“Like, I’m not going to judge you for that as long as you get your work done,” he says. “Looking back, I think whether we maybe we turned a blind eye to it, I think maybe we would have been, some of the team members might have been more productive out of that environment. Because, you know, maybe they were hungover at work or something like that.”
“I mean, definitely on Cryptopia 1.0, that was a huge problem.”
Ahonen, who managed business operations for a short time, says he found the team generally hardworking and ambitious but says that the utopian dreams of new forms of governance seemed more trippy than anything else.
“There were appeals to a fantastical utopian future that wasn’t entirely grounded in reality, which is perhaps very true to the ‘crypto’ brand.”
“Kyle had a vision of using blockchain, decentralization and Libertarianism to transform the world’s basic organizational structures — he once seemed to suggest that I could perhaps rule over a ‘private country’ one day, when the new order came.”
The ideals of the crypto-Libertarian vision brought some political tensions, as the vision of a community-run enterprise conflicted with the fact Chasse was in charge, and many of the residents were either his staff or projects he was funding and helping.
“I think part of it was my fault for misleading people in the way that things would be governed there, I think, maybe alluded a little bit too much toward the fact that, like, I wanted to convert this into a DAO,” he says.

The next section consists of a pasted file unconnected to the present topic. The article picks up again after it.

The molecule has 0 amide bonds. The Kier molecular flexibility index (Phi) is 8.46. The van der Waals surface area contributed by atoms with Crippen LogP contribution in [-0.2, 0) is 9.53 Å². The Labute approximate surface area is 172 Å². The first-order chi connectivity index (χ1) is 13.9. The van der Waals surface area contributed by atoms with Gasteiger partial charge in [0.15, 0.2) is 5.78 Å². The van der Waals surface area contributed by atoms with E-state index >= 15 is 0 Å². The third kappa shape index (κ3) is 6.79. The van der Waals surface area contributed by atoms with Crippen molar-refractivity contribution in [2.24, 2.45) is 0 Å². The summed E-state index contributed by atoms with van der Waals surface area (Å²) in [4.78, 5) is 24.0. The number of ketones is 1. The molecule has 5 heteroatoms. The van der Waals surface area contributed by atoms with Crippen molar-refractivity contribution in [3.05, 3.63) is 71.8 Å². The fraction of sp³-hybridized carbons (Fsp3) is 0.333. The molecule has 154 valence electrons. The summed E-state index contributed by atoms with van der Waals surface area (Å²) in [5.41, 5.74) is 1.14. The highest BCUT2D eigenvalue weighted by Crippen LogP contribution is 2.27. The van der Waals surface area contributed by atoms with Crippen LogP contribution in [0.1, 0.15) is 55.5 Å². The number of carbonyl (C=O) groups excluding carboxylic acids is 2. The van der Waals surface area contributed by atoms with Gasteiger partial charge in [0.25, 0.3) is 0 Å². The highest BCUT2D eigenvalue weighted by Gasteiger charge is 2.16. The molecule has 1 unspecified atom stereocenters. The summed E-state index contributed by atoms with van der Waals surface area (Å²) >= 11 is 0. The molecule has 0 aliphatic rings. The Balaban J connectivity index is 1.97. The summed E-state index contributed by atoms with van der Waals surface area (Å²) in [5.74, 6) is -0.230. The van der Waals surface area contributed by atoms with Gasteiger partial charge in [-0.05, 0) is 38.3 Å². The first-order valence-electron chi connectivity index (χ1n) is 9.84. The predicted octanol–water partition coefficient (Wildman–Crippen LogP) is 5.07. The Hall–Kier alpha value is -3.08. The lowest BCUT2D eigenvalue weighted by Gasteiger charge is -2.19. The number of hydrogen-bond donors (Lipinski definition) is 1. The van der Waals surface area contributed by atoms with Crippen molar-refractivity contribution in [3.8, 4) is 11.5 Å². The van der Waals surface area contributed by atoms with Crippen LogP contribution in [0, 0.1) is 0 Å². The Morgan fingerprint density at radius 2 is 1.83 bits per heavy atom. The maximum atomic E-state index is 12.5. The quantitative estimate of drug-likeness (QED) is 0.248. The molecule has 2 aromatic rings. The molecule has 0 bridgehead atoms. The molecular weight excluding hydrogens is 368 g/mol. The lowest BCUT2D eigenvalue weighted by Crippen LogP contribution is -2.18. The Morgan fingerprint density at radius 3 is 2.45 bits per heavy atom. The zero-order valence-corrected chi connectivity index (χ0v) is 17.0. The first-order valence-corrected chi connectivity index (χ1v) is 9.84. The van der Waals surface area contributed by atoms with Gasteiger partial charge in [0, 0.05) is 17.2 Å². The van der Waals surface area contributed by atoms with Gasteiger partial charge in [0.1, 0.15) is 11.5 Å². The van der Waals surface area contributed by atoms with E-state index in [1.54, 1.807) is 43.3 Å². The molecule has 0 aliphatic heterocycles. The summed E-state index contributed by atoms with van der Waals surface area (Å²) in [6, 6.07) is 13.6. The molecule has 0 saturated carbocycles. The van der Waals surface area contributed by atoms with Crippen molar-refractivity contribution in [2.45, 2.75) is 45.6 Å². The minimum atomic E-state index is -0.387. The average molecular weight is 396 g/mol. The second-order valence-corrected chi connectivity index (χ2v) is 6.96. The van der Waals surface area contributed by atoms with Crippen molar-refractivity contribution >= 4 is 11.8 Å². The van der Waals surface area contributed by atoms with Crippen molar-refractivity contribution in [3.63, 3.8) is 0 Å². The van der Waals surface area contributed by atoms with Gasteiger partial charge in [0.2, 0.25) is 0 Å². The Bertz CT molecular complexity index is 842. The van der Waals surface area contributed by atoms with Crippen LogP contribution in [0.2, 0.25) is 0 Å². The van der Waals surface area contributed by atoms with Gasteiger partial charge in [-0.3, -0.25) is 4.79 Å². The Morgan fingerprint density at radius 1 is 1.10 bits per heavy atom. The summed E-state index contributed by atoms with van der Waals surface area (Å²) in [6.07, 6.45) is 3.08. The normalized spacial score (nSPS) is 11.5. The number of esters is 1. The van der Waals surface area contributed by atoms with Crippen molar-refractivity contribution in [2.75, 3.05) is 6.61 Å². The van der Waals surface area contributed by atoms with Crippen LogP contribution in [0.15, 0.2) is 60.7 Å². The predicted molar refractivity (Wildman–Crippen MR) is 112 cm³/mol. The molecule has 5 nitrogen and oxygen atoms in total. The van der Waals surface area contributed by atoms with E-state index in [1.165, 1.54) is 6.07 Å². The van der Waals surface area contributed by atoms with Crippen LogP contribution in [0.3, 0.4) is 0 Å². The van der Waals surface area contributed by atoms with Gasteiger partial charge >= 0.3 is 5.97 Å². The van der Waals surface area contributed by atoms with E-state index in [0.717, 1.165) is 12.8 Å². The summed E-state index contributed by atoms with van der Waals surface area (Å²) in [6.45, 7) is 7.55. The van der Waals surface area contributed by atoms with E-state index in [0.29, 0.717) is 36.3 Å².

“I think a lot of people who went there with the idea that, like, they would have significant say in what would happen, but I wanted people to work on the things that we had to work on. So, this is why some people left and some people stayed”
How it ended
There are a few different accounts of how Cryptopia fell apart. Stella thinks market conditions and a disagreement over the resort’s ownership were to blame. Foreigners can’t directly own Thai real estate for one thing except in a complicated setup through a company sponsored by the Board of Investments.
“It was crypto winter. The price of Bitcoin plummeted, while I was living there, and you’ll have to ask Kyle, but my understanding was he wanted to buy the resort, and it seemed to boil down to a negotiation over the purchase of it.”
Chasse says the “miscommunication with the owner… wasn’t handled in a civil way.”
“He was clearly wrong in trying to sell me property he couldn’t sell me. But he was able to have the police set up in front of Utopia and eventually come up and get me and take me to the station and question me and try to get me to sign a confession for something I didn’t do.”
“It didn’t shake me too much. I don’t really get too scared. But some people left after that event happened; some people just left Master Ventures altogether — they were terrified. And some of our core team were also pretty freaked out about it.”
He also had a nasty falling out with a “really terrible” business partner that led to the end of not just Cryptopia but that incarnation of Master Ventures, too, in early 2019.
“I fired the entire team, like, a month before I left Utopia. My partner was horrible and tried to take over the whole thing in a coup d’état, and so, I just told Lex, the guy who was helping me on the ground, to kick everyone out.”